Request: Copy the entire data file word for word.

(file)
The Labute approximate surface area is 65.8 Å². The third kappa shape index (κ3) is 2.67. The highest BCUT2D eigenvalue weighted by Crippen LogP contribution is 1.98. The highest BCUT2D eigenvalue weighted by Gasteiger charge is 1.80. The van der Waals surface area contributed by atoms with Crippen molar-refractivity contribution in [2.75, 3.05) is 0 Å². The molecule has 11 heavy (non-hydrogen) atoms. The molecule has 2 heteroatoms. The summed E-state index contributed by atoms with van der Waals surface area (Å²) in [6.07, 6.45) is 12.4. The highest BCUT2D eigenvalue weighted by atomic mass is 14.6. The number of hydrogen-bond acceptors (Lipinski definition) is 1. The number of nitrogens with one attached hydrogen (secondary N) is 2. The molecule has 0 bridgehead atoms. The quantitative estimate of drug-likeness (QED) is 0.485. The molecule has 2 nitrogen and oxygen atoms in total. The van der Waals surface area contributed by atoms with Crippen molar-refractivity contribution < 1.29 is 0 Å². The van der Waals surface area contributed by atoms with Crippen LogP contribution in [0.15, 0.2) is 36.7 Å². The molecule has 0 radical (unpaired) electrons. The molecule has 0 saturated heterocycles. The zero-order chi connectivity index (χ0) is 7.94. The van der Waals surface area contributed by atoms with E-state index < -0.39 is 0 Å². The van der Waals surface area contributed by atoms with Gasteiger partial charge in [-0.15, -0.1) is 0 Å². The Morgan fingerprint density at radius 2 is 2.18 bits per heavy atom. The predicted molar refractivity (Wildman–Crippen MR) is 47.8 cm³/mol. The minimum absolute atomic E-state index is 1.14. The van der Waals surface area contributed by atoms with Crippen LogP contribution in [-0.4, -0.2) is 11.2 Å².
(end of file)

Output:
The Labute approximate surface area is 65.8 Å². The third kappa shape index (κ3) is 2.67. The highest BCUT2D eigenvalue weighted by Crippen LogP contribution is 1.98. The highest BCUT2D eigenvalue weighted by Gasteiger charge is 1.80. The van der Waals surface area contributed by atoms with Crippen molar-refractivity contribution in [2.75, 3.05) is 0 Å². The molecule has 11 heavy (non-hydrogen) atoms. The molecule has 2 heteroatoms. The summed E-state index contributed by atoms with van der Waals surface area (Å²) in [6.07, 6.45) is 12.4. The highest BCUT2D eigenvalue weighted by atomic mass is 14.6. The number of hydrogen-bond acceptors (Lipinski definition) is 1. The number of nitrogens with one attached hydrogen (secondary N) is 2. The molecule has 0 bridgehead atoms. The quantitative estimate of drug-likeness (QED) is 0.485. The molecule has 2 nitrogen and oxygen atoms in total. The van der Waals surface area contributed by atoms with Crippen molar-refractivity contribution < 1.29 is 0 Å². The van der Waals surface area contributed by atoms with Crippen LogP contribution in [0.15, 0.2) is 36.7 Å². The molecule has 0 radical (unpaired) electrons. The molecule has 0 saturated heterocycles. The zero-order chi connectivity index (χ0) is 7.94. The van der Waals surface area contributed by atoms with E-state index < -0.39 is 0 Å². The van der Waals surface area contributed by atoms with Gasteiger partial charge in [-0.15, -0.1) is 0 Å². The Morgan fingerprint density at radius 2 is 2.18 bits per heavy atom. The predicted molar refractivity (Wildman–Crippen MR) is 47.8 cm³/mol. The minimum absolute atomic E-state index is 1.14. The van der Waals surface area contributed by atoms with Crippen LogP contribution in [-0.4, -0.2) is 11.2 Å².